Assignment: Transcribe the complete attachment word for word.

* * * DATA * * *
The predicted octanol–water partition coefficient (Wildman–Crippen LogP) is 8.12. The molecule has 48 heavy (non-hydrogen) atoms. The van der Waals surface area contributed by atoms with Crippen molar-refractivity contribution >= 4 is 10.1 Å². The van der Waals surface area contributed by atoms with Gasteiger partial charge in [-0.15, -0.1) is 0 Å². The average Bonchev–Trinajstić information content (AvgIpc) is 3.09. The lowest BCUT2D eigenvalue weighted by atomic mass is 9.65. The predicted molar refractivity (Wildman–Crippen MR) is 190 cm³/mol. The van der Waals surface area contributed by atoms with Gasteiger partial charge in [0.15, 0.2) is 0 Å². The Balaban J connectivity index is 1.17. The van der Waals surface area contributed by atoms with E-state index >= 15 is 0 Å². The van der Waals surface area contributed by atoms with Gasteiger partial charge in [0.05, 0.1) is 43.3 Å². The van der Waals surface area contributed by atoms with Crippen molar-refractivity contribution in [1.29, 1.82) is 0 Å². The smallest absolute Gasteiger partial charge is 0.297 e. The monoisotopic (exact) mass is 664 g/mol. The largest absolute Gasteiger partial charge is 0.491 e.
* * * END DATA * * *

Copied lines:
The predicted octanol–water partition coefficient (Wildman–Crippen LogP) is 8.12. The molecule has 48 heavy (non-hydrogen) atoms. The van der Waals surface area contributed by atoms with Crippen molar-refractivity contribution >= 4 is 10.1 Å². The van der Waals surface area contributed by atoms with Gasteiger partial charge in [-0.15, -0.1) is 0 Å². The average Bonchev–Trinajstić information content (AvgIpc) is 3.09. The lowest BCUT2D eigenvalue weighted by atomic mass is 9.65. The predicted molar refractivity (Wildman–Crippen MR) is 190 cm³/mol. The van der Waals surface area contributed by atoms with Gasteiger partial charge in [0.15, 0.2) is 0 Å². The Balaban J connectivity index is 1.17. The van der Waals surface area contributed by atoms with E-state index >= 15 is 0 Å². The van der Waals surface area contributed by atoms with Gasteiger partial charge in [0.05, 0.1) is 43.3 Å². The van der Waals surface area contributed by atoms with Crippen molar-refractivity contribution in [1.29, 1.82) is 0 Å². The smallest absolute Gasteiger partial charge is 0.297 e. The monoisotopic (exact) mass is 664 g/mol. The largest absolute Gasteiger partial charge is 0.491 e.